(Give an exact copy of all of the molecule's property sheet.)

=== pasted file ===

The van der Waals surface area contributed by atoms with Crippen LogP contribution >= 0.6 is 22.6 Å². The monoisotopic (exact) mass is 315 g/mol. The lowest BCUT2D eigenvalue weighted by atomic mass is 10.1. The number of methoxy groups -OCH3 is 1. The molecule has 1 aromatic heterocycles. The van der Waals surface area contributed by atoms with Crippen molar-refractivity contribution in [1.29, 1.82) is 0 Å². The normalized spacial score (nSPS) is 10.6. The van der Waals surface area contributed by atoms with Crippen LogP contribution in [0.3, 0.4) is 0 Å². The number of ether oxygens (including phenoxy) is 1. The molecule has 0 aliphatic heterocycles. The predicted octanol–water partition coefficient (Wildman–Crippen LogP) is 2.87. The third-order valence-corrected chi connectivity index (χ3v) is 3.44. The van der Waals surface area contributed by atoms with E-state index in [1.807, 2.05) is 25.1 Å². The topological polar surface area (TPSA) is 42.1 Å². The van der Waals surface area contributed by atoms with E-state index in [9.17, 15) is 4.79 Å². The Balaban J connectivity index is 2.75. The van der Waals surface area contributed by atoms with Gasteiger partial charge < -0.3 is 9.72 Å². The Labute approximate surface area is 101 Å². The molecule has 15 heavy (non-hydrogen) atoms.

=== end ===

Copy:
The van der Waals surface area contributed by atoms with Crippen LogP contribution >= 0.6 is 22.6 Å². The monoisotopic (exact) mass is 315 g/mol. The lowest BCUT2D eigenvalue weighted by atomic mass is 10.1. The number of methoxy groups -OCH3 is 1. The molecule has 1 aromatic heterocycles. The van der Waals surface area contributed by atoms with Crippen molar-refractivity contribution in [1.29, 1.82) is 0 Å². The normalized spacial score (nSPS) is 10.6. The van der Waals surface area contributed by atoms with Crippen LogP contribution in [0.3, 0.4) is 0 Å². The number of ether oxygens (including phenoxy) is 1. The molecule has 0 aliphatic heterocycles. The predicted octanol–water partition coefficient (Wildman–Crippen LogP) is 2.87. The third-order valence-corrected chi connectivity index (χ3v) is 3.44. The van der Waals surface area contributed by atoms with E-state index in [1.807, 2.05) is 25.1 Å². The topological polar surface area (TPSA) is 42.1 Å². The van der Waals surface area contributed by atoms with E-state index in [9.17, 15) is 4.79 Å². The Balaban J connectivity index is 2.75. The van der Waals surface area contributed by atoms with Gasteiger partial charge < -0.3 is 9.72 Å². The Labute approximate surface area is 101 Å². The molecule has 15 heavy (non-hydrogen) atoms.